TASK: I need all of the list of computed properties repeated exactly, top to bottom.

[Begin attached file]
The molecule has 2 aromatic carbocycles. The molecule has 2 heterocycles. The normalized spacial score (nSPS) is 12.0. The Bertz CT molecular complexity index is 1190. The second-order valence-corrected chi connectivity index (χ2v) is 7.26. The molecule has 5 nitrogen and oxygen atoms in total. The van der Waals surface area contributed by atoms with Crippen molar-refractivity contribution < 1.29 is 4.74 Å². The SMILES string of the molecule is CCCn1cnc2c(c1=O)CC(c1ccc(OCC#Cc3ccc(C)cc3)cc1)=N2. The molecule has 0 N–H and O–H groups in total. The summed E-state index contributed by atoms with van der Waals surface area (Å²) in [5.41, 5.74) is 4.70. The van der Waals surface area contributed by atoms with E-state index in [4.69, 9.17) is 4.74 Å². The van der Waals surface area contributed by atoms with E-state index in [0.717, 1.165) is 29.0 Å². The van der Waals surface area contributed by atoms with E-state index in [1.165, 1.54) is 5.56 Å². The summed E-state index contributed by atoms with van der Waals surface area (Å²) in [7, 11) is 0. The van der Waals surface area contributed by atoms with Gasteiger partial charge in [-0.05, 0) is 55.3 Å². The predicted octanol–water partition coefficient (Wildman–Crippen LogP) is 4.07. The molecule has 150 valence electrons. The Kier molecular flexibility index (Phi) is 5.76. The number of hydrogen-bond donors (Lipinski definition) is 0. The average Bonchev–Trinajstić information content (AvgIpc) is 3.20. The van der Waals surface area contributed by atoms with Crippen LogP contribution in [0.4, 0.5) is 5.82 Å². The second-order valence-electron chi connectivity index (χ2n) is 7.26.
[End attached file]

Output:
The molecule has 2 aromatic carbocycles. The molecule has 2 heterocycles. The normalized spacial score (nSPS) is 12.0. The Bertz CT molecular complexity index is 1190. The second-order valence-corrected chi connectivity index (χ2v) is 7.26. The molecule has 5 nitrogen and oxygen atoms in total. The van der Waals surface area contributed by atoms with Crippen molar-refractivity contribution < 1.29 is 4.74 Å². The SMILES string of the molecule is CCCn1cnc2c(c1=O)CC(c1ccc(OCC#Cc3ccc(C)cc3)cc1)=N2. The molecule has 0 N–H and O–H groups in total. The summed E-state index contributed by atoms with van der Waals surface area (Å²) in [5.41, 5.74) is 4.70. The van der Waals surface area contributed by atoms with E-state index in [4.69, 9.17) is 4.74 Å². The van der Waals surface area contributed by atoms with E-state index in [0.717, 1.165) is 29.0 Å². The van der Waals surface area contributed by atoms with E-state index in [1.165, 1.54) is 5.56 Å². The summed E-state index contributed by atoms with van der Waals surface area (Å²) in [7, 11) is 0. The van der Waals surface area contributed by atoms with Gasteiger partial charge in [-0.05, 0) is 55.3 Å². The predicted octanol–water partition coefficient (Wildman–Crippen LogP) is 4.07. The molecule has 150 valence electrons. The Kier molecular flexibility index (Phi) is 5.76. The number of hydrogen-bond donors (Lipinski definition) is 0. The average Bonchev–Trinajstić information content (AvgIpc) is 3.20. The van der Waals surface area contributed by atoms with Crippen LogP contribution in [0.4, 0.5) is 5.82 Å². The second-order valence-electron chi connectivity index (χ2n) is 7.26.